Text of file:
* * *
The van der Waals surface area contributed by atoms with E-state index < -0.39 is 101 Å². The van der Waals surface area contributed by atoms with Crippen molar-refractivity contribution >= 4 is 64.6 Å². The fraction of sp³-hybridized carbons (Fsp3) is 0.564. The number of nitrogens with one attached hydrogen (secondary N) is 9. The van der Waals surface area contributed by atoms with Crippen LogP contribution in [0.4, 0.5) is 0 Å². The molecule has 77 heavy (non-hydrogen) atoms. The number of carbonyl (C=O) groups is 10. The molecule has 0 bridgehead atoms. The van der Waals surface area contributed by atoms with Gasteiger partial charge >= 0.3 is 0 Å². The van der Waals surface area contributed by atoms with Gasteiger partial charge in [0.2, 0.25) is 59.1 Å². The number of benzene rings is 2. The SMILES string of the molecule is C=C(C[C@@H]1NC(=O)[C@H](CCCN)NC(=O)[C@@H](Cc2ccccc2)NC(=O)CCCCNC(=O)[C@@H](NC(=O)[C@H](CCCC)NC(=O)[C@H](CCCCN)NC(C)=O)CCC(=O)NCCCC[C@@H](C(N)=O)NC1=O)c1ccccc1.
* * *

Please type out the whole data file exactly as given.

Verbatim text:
The van der Waals surface area contributed by atoms with E-state index < -0.39 is 101 Å². The van der Waals surface area contributed by atoms with Crippen molar-refractivity contribution >= 4 is 64.6 Å². The fraction of sp³-hybridized carbons (Fsp3) is 0.564. The number of nitrogens with one attached hydrogen (secondary N) is 9. The van der Waals surface area contributed by atoms with Crippen LogP contribution in [0.4, 0.5) is 0 Å². The molecule has 77 heavy (non-hydrogen) atoms. The number of carbonyl (C=O) groups is 10. The molecule has 0 bridgehead atoms. The van der Waals surface area contributed by atoms with Gasteiger partial charge >= 0.3 is 0 Å². The van der Waals surface area contributed by atoms with Gasteiger partial charge in [0.2, 0.25) is 59.1 Å². The number of benzene rings is 2. The SMILES string of the molecule is C=C(C[C@@H]1NC(=O)[C@H](CCCN)NC(=O)[C@@H](Cc2ccccc2)NC(=O)CCCCNC(=O)[C@@H](NC(=O)[C@H](CCCC)NC(=O)[C@H](CCCCN)NC(C)=O)CCC(=O)NCCCC[C@@H](C(N)=O)NC1=O)c1ccccc1.